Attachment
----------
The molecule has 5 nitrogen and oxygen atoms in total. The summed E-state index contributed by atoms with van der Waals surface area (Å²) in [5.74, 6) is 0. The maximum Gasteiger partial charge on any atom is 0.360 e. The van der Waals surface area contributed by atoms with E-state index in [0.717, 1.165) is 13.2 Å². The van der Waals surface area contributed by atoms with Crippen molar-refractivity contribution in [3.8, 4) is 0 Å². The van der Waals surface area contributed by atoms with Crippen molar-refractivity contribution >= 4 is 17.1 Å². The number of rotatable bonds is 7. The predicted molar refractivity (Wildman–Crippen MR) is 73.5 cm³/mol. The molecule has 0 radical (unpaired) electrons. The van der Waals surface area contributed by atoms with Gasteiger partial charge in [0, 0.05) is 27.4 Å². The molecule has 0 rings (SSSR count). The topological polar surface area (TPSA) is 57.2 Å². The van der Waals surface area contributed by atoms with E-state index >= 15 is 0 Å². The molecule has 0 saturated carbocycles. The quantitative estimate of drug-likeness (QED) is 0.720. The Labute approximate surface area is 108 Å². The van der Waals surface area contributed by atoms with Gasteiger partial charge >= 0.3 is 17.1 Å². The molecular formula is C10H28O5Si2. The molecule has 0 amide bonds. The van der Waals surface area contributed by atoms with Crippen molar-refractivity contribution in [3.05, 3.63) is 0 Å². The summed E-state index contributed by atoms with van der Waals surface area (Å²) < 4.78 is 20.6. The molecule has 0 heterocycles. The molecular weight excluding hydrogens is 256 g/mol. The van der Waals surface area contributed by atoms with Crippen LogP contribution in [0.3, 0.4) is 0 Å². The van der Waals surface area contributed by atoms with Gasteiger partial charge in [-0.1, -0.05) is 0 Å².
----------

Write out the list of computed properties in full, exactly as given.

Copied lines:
The molecule has 5 nitrogen and oxygen atoms in total. The summed E-state index contributed by atoms with van der Waals surface area (Å²) in [5.74, 6) is 0. The maximum Gasteiger partial charge on any atom is 0.360 e. The van der Waals surface area contributed by atoms with E-state index in [0.717, 1.165) is 13.2 Å². The van der Waals surface area contributed by atoms with Crippen molar-refractivity contribution in [3.8, 4) is 0 Å². The van der Waals surface area contributed by atoms with Crippen molar-refractivity contribution >= 4 is 17.1 Å². The number of rotatable bonds is 7. The predicted molar refractivity (Wildman–Crippen MR) is 73.5 cm³/mol. The molecule has 0 radical (unpaired) electrons. The van der Waals surface area contributed by atoms with Gasteiger partial charge in [0, 0.05) is 27.4 Å². The molecule has 0 rings (SSSR count). The topological polar surface area (TPSA) is 57.2 Å². The van der Waals surface area contributed by atoms with E-state index >= 15 is 0 Å². The molecule has 0 saturated carbocycles. The quantitative estimate of drug-likeness (QED) is 0.720. The Labute approximate surface area is 108 Å². The van der Waals surface area contributed by atoms with Gasteiger partial charge >= 0.3 is 17.1 Å². The molecular formula is C10H28O5Si2. The molecule has 0 amide bonds. The van der Waals surface area contributed by atoms with Crippen molar-refractivity contribution in [3.05, 3.63) is 0 Å². The summed E-state index contributed by atoms with van der Waals surface area (Å²) < 4.78 is 20.6. The molecule has 0 heterocycles. The molecular weight excluding hydrogens is 256 g/mol. The van der Waals surface area contributed by atoms with Crippen LogP contribution in [0.3, 0.4) is 0 Å². The van der Waals surface area contributed by atoms with Gasteiger partial charge in [-0.1, -0.05) is 0 Å².